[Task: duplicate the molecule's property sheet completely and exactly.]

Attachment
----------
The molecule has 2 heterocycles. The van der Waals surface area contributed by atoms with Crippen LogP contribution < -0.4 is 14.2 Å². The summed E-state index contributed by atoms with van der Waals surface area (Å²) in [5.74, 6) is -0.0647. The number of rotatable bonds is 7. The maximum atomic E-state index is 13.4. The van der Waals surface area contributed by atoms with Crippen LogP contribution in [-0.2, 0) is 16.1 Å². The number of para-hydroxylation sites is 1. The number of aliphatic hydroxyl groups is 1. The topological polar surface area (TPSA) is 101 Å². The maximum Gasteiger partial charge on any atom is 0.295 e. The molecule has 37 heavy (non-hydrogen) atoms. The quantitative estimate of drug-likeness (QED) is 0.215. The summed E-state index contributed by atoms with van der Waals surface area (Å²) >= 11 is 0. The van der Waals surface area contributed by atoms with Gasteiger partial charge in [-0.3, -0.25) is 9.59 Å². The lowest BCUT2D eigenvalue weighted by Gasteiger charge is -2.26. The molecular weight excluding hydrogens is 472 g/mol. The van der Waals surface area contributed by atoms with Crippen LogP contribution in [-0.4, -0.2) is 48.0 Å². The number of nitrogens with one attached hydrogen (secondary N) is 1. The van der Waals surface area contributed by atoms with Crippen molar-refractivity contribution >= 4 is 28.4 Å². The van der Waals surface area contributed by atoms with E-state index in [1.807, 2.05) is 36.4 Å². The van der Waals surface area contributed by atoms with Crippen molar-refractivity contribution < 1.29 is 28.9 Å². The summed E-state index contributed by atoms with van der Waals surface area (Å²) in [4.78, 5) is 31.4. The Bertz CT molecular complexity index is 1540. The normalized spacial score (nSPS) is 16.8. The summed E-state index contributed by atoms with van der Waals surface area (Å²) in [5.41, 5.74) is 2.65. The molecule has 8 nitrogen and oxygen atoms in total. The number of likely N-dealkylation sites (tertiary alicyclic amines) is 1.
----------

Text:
The molecule has 2 heterocycles. The van der Waals surface area contributed by atoms with Crippen LogP contribution < -0.4 is 14.2 Å². The summed E-state index contributed by atoms with van der Waals surface area (Å²) in [5.74, 6) is -0.0647. The number of rotatable bonds is 7. The maximum atomic E-state index is 13.4. The van der Waals surface area contributed by atoms with Crippen LogP contribution in [-0.2, 0) is 16.1 Å². The number of para-hydroxylation sites is 1. The number of aliphatic hydroxyl groups is 1. The topological polar surface area (TPSA) is 101 Å². The maximum Gasteiger partial charge on any atom is 0.295 e. The molecule has 37 heavy (non-hydrogen) atoms. The quantitative estimate of drug-likeness (QED) is 0.215. The summed E-state index contributed by atoms with van der Waals surface area (Å²) >= 11 is 0. The van der Waals surface area contributed by atoms with Gasteiger partial charge in [-0.3, -0.25) is 9.59 Å². The lowest BCUT2D eigenvalue weighted by Gasteiger charge is -2.26. The molecular weight excluding hydrogens is 472 g/mol. The van der Waals surface area contributed by atoms with Crippen LogP contribution in [-0.4, -0.2) is 48.0 Å². The number of nitrogens with one attached hydrogen (secondary N) is 1. The van der Waals surface area contributed by atoms with Crippen molar-refractivity contribution >= 4 is 28.4 Å². The van der Waals surface area contributed by atoms with E-state index in [1.807, 2.05) is 36.4 Å². The van der Waals surface area contributed by atoms with Crippen molar-refractivity contribution < 1.29 is 28.9 Å². The summed E-state index contributed by atoms with van der Waals surface area (Å²) in [4.78, 5) is 31.4. The Bertz CT molecular complexity index is 1540. The normalized spacial score (nSPS) is 16.8. The summed E-state index contributed by atoms with van der Waals surface area (Å²) in [5.41, 5.74) is 2.65. The molecule has 8 nitrogen and oxygen atoms in total. The number of likely N-dealkylation sites (tertiary alicyclic amines) is 1.